This has coincided with droughts across the world, particularly in North America, resulting in much higher soybean and corn prices. The result of this, lots of farmers in Brazil switching to growing soybean and corn instead of other crops such as cotton, rises in land prices and huge pressure to convert more land to agriculture.

Its a worrying and vicious cycle if the effects of a changing climate, decreasing agricultural yields and rising food prices just results in the conversion of more land for agriculture, increased habitat destruction, emissions from land-use change and the loss of carbon sinks.

Thankfully the rain has now returned to Rio…abnormally so, with temperatures closer to that of the winter. But I’m not complaining. The fans are silent and our energy has returned!

The price of a bus ticket…and musings on wealth inequality in Rio

21 Nov

The other day I got stuck in a huge queue on the bus on the way back from the university, not necessarily a strange occurrence but I was struck by the helicopter flying overhead. As we started moving again I noticed groups of people standing at the bus stops across the 8-lane Avenida Preidente Vargas that stretches into the centre of Rio, chanting as the buses passed by and holding placards with R$3.05 crossed out.

Searching on the internet I discovered that this was one of a series of protests against the increase in bus fares from the current price of R$2.75 (about 83p) to R$3.05 (92p) per journey in January. With the price rising from R$2.50 last January. The recent protests were met by the riot military police leading to some nasty looking arrests.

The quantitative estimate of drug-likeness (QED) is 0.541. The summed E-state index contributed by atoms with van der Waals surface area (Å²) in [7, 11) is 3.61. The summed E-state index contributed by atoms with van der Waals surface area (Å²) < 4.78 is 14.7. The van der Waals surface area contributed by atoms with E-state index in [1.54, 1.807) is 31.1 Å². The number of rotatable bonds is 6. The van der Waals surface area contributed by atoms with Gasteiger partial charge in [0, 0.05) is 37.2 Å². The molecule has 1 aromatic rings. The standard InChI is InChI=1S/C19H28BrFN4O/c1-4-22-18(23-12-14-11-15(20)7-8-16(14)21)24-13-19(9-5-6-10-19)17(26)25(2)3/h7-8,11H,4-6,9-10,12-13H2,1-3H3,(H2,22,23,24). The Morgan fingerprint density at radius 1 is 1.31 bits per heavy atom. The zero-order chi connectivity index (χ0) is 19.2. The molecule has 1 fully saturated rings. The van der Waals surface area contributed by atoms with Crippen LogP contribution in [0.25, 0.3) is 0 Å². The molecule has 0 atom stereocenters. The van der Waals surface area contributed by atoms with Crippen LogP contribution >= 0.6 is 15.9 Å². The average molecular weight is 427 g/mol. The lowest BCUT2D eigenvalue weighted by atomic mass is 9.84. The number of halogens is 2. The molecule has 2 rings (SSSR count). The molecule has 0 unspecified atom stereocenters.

It made me consider some of the issues of wealth and inequality that exist here that are too often hidden. The minimum wage in Brazil in 2012 is R$622 (£100) per month or R$2.83 (85p) per hour. The average wage is R$1588. This puts into stark contrast some of the living costs. For people on the minimum wage, just traveling to and from work everyday by bus will take out 17% of their monthly income before the costs of food, accommodation, electricity or clothing are accounted for, whilst even on the average wage it would be 7%. It is easy to understand why there are protests about the rising fares and why people will wait to be packed into a crowded bus like cattle rather than get a seat in the minivans for 25 centavas extra.